PowerDirector's View Designer now supports the cool, hugely popular Little Planet projection mode, which makes it look like the subjects in your video are standing on a very small globe. You can adjust the X, Y and Z rotation to change the video's viewing angle and set key frames with a Fly In/Out feature that customizes the animated effect. The Ease In/Out option calms jerky video. As with the image stabilizer, you can accomplish this effect entirely with sliders that let you preview the effect in real time.
Sometimes, it's all about finding innovative ways to share photos and videos via social media. PowerDirector, like Adobe Premiere Elements, now offers an easy-to-use Video Collage feature, allowing you to create a single animated package with up to seven adjustable still and video modules. You can access the Video Collage plugin via a pull-down menu at the top of the window; here, you can find some two dozen templates from which to choose.
Video Collage templates house both still photos and videos that can play concurrently. The designer lets you obsess over small details. Adjust the playback timing, sequence and timing between plays; freeze the video; or display a color board, or loop. You can separately zoom or trim each video and tweak a slick frame animation.
PowerDirector 16's Color Match feature lets you align the lighting conditions of different clips by copying the color range of one clip to another.
This feature could not be easier. Just choose a clip that needs improvement, and pair it with a reference clip whose lighting you prefer. Click the Match Color button, and you're done. A slider adjustment tweaks the results.
Another new color function lets you use color lookup tables (LUTs) to assign a specific color range to a set of clips. This process was somewhat more complex. To apply a LUT, you first need to search for and download a lookup table. After selecting the first clip on your timeline, use the Fix/Enhance control to choose and apply the lookup table, and then apply it to the rest of the clips. While PowerDirector accepts a wide range of LUT formats, I found some were incompatible with the program.
To complete the new color utilities for both standard and 360-degree video, the app also includes controls for white balance, HDR and split toning, including options such as highlight and shadow variations of hue, saturation and balance. All of these color controls operate with sliders that let you view a real-time preview, so they add some sophisticated features to the program that don't require any technical skill to use.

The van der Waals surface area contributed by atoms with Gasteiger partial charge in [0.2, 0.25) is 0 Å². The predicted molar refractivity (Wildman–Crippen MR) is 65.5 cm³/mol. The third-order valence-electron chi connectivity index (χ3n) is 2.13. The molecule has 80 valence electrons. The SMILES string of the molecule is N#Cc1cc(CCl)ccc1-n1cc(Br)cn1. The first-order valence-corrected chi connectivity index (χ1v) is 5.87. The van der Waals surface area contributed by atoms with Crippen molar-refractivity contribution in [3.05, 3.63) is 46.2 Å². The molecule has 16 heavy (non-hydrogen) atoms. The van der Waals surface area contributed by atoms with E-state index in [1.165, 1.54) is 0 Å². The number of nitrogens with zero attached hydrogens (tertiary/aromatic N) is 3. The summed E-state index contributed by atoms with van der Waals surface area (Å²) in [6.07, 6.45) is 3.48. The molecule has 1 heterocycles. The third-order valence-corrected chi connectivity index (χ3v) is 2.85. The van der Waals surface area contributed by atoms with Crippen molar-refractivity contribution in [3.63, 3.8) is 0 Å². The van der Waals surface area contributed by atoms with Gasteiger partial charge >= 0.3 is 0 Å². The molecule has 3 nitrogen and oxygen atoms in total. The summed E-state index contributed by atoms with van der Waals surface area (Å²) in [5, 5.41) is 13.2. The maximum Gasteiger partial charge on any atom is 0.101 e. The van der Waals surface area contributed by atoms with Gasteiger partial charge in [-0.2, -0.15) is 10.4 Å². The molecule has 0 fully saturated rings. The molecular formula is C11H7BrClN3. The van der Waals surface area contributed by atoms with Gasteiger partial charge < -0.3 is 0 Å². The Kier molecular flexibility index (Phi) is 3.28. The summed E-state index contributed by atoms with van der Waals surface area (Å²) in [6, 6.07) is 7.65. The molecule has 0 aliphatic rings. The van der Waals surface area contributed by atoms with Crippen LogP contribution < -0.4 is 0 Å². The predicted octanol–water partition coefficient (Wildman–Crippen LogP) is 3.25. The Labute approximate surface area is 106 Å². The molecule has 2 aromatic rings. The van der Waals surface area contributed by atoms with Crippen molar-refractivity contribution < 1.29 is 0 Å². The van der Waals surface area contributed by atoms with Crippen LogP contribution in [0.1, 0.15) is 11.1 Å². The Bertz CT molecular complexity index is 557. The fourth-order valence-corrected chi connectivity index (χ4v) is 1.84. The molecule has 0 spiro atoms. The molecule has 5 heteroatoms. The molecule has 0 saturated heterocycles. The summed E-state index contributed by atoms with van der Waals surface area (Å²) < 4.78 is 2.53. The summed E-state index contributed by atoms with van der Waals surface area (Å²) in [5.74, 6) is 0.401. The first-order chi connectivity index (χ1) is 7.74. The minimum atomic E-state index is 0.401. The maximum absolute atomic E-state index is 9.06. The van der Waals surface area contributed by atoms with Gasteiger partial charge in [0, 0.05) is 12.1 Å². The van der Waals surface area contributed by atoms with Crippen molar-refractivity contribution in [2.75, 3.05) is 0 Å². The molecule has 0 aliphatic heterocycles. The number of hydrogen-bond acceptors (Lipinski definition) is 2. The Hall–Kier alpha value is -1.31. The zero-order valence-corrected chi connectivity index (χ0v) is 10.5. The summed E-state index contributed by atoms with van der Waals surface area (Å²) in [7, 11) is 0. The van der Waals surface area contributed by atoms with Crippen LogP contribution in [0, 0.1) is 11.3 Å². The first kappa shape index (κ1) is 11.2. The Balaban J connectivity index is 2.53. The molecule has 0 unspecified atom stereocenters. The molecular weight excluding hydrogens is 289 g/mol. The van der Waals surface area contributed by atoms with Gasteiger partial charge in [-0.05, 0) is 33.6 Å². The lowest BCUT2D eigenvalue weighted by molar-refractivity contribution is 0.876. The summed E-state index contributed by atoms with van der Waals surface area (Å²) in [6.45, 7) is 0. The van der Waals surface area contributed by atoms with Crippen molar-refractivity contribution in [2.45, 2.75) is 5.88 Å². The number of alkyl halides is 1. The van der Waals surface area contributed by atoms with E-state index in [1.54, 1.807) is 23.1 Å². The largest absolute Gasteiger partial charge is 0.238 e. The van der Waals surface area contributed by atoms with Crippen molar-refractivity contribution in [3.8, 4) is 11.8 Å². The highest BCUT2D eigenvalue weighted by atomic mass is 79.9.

A new Audio Ducking feature renders spoken words more clearly by lowering the volume of background music or other sound while automatically optimizing the mix for videos with dialog or narration. The tool uses sliders to determine sensitivity, the level of ducking you prefer, and fade-in and -out duration. The algorithm does the rest.
I tested PowerDirector on an HP Spectre x360 laptop running Windows 10 Home. Its 64-bit Intel Core i5-5200U processor runs at 2.2 GHz on an HD Graphics 5500 system with 8GB of RAM. I combined five clips into a 2.5-minute video shot at 60 frames per second and rendered the projects to MPEG 4 at 720p. I timed rendering at both 60 fps and 30 fps.
CyberLink is always a fast performer, and this version's under-the-hood improvements allowed my video to race through 60-fps encoding in1:23, compared with 3:07 using the same video in the previous version of CyberLink. At 30 fps, the speed demon renderer clocked 1:02, versus the previous version's 1:58.
That quickness mirrors the app's responsiveness to commands throughout the interface and its overall smooth and stable operation. However, one glitch I encountered in my testing was that a Windows 10 update affected critical audio functions, and I wound up having to reinstall the program to get the audio to work again. In addition, certain CLUTs did not work.
CyberLink PowerDirector 16 — which might aptly be named PowerDirector 360 Edition — brings 360-degree video shooting and editing to the mainstream. The motion- and object-tracking features offer immense control over media that can otherwise be difficult for both filmmakers and viewers.
New color features elevate the app into a prosumer category for moviemakers who seek to create more artistic works. But the app doesn't sacrifice its appeal to family shooters, as it showcases the new Collage Designer and easy-as-pie Little Planet feature. Performance is top-notch, too. Even if you're not stepping into the 360-degree arena anytime soon, PowerDirector 16's video collage and advanced color-matching features make it worth the investment.
Credit: Jackie Dove/Tom's Guide